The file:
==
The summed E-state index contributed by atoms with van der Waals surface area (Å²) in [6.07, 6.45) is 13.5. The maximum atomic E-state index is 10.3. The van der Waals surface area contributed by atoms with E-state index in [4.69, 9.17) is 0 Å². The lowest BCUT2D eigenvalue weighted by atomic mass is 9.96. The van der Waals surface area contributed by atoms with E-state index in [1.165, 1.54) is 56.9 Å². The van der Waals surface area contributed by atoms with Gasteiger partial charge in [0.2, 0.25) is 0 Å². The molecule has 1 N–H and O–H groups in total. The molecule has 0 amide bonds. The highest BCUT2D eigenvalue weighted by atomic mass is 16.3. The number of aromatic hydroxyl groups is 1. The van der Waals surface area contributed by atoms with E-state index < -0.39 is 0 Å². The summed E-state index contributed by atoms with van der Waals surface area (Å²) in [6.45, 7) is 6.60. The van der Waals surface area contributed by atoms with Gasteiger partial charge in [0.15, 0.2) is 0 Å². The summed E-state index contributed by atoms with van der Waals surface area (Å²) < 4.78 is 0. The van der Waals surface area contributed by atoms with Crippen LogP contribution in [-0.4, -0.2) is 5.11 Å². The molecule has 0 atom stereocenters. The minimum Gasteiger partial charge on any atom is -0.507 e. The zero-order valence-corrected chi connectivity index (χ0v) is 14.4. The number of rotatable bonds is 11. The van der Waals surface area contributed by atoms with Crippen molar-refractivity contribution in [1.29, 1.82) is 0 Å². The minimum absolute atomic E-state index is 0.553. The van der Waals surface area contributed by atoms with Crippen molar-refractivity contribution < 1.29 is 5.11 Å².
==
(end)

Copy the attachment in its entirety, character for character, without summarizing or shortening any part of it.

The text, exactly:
The summed E-state index contributed by atoms with van der Waals surface area (Å²) in [6.07, 6.45) is 13.5. The maximum atomic E-state index is 10.3. The van der Waals surface area contributed by atoms with E-state index in [4.69, 9.17) is 0 Å². The lowest BCUT2D eigenvalue weighted by atomic mass is 9.96. The van der Waals surface area contributed by atoms with E-state index in [1.165, 1.54) is 56.9 Å². The van der Waals surface area contributed by atoms with Gasteiger partial charge in [0.2, 0.25) is 0 Å². The molecule has 1 N–H and O–H groups in total. The molecule has 0 amide bonds. The highest BCUT2D eigenvalue weighted by atomic mass is 16.3. The number of aromatic hydroxyl groups is 1. The van der Waals surface area contributed by atoms with E-state index < -0.39 is 0 Å². The summed E-state index contributed by atoms with van der Waals surface area (Å²) in [6.45, 7) is 6.60. The van der Waals surface area contributed by atoms with Gasteiger partial charge in [0.15, 0.2) is 0 Å². The summed E-state index contributed by atoms with van der Waals surface area (Å²) < 4.78 is 0. The van der Waals surface area contributed by atoms with Crippen LogP contribution in [-0.4, -0.2) is 5.11 Å². The molecule has 0 atom stereocenters. The minimum Gasteiger partial charge on any atom is -0.507 e. The zero-order valence-corrected chi connectivity index (χ0v) is 14.4. The number of rotatable bonds is 11. The van der Waals surface area contributed by atoms with Crippen molar-refractivity contribution in [1.29, 1.82) is 0 Å². The minimum absolute atomic E-state index is 0.553. The van der Waals surface area contributed by atoms with Crippen molar-refractivity contribution < 1.29 is 5.11 Å².